You won’t find Bob Hope or Bing Crosby but Americans for Prosperity are urging Colorado lawmakers to take the “Road to Freedom,” the conservative organization’s legislative agenda.

Colorado Politics scored an early review of the AFP’s positions on energy, education, transportation and the  Taxpayer’s Bill of Rights.

You can read the document by clicking here.

“We made great strides in 2017 defending TABOR and advancing policies that promote economic freedom,” Jesse Mallory, AFP’s state director and the former Colorado Senate Republicans’ chief of staff, said in a statement.

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Andrew Lloyd Peth
A question for my fellow Americans:
Why aren’t you blaming the Democrats?
 
• Democrats run higher education, where costs soar and value plummets. SO WHY AREN’T YOU BLAMING DEMOCRATS?
 
• Democrats run most large cities, where violent crime rates are off the charts. So when young people needlessly die in the streets, WHY AREN’T YOU BLAMING DEMOCRATS?
 
• Democrats took over our healthcare system, resulting in skyrocketing premiums and deductibles, with far fewer choices. SO WHY AREN’T YOU BLAMING DEMOCRATS?
 
• More people are being killed in the name of one religion than all other religions on the planet combined, but Democrats attack anyone calling on that religion to clean up its act. So every time people are killed in the name of that religion, WHY AREN’T YOU BLAMING DEMOCRATS?
 
• Democrats demand higher minimum wages, thus lowering youth employment and increasing automation. So every time you see a touch screen instead of an employee, WHY AREN’T YOU BLAMING DEMOCRATS?
 
• Democrats run green energy, which costs thousands of percent more in tax subsidies to produce the same amount of energy. So when money is missing for roads or bridges or children or veterans, WHY AREN’T YOU BLAMING DEMOCRATS?
 
• Democrats run Hollywood, so when ticket prices rise for one-sided sermons masquerading as movies, WHY AREN’T YOU BLAMING DEMOCRATS?
 
I could go on, but my point is simple: Whatever Democrats run inevitably makes lives worse. Violence increases. Prices soar. Racism deepens. Choices drop. Safety falls. Decency evaporates. Hate rages on campuses. Free speech is bullied.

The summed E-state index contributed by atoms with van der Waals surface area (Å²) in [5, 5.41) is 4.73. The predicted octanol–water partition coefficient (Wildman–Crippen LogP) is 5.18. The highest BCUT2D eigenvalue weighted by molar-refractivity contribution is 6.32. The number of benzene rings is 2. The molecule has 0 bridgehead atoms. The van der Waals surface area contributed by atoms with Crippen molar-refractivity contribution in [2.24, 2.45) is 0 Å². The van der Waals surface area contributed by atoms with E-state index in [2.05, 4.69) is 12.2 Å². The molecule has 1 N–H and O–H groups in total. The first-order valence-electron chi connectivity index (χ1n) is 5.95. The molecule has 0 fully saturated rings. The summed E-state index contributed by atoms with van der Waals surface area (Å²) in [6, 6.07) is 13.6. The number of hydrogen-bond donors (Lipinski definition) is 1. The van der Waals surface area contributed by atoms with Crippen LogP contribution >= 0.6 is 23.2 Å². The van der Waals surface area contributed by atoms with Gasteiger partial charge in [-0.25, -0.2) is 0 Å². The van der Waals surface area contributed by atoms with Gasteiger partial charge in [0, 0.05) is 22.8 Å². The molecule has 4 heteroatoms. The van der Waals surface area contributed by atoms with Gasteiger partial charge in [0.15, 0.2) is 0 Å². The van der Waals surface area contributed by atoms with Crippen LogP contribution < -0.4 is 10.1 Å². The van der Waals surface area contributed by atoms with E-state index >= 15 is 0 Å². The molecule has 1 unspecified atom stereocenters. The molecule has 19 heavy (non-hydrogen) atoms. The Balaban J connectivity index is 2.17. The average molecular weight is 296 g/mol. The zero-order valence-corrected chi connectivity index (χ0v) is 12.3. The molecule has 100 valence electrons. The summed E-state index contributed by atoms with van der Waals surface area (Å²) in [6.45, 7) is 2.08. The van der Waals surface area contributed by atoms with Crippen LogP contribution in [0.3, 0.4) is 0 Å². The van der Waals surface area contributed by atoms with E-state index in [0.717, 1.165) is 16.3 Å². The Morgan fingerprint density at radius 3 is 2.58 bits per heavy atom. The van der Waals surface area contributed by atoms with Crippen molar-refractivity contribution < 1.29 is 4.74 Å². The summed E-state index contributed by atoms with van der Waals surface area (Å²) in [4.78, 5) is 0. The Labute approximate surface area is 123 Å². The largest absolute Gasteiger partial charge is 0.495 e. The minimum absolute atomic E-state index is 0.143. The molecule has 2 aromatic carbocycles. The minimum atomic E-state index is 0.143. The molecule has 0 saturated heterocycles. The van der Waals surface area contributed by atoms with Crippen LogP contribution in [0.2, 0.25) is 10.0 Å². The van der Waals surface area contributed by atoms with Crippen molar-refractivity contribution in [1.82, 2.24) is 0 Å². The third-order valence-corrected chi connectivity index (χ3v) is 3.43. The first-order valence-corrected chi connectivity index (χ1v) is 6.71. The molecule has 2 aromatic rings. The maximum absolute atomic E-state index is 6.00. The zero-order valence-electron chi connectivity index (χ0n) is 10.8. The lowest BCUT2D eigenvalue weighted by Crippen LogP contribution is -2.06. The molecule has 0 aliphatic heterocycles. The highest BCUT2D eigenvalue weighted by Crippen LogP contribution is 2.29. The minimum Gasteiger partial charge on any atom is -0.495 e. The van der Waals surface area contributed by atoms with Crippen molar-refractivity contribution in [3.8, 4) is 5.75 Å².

So, my fellow Americans, why—oh why—AREN’T YOU BLAMING DEMOCRATS????

reagan-if-not-now-when

Election 2016: Bennet-Glenn Senate debate reveals similarities, stark differences on business issues (Video)


Colorado’s U.S. Senate candidates Michael Bennet and Darryl Glenn agreed on several issues in a televised debate late Tuesday, from their opposition to local bans on fracking to their objection to raising the federal gas tax.

But the candidates disagreed on more — including health care, energy regulations and the ways to create jobs — during their second debate of the campaign season so far.

At the KUSA-9News debate at the History Colorado Center, Democratic incumbent Bennet and Republican challenger Glenn spent significant time attacking presidential candidates and disagreeing on foreign-relations matters, particularly Bennet’s support for the Iran nuclear deal.

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The Reagan Club meets on the first Thursday of every month at The Amazing Grace Community Church ( 541 E 99th Pl, Thornton, CO, 80229) from 6:30 p.m. - 8:30 p.m. with doors open at 6:00 p.m.. We feature different programs and speakers as we honor the 40th President. The Reagan Club of Colorado seeks to promote the Constitution, smaller government, lower taxes, personal freedom, helping candidates, and educating the public about one of our greatest presidents, Ronald Wilson Reagan.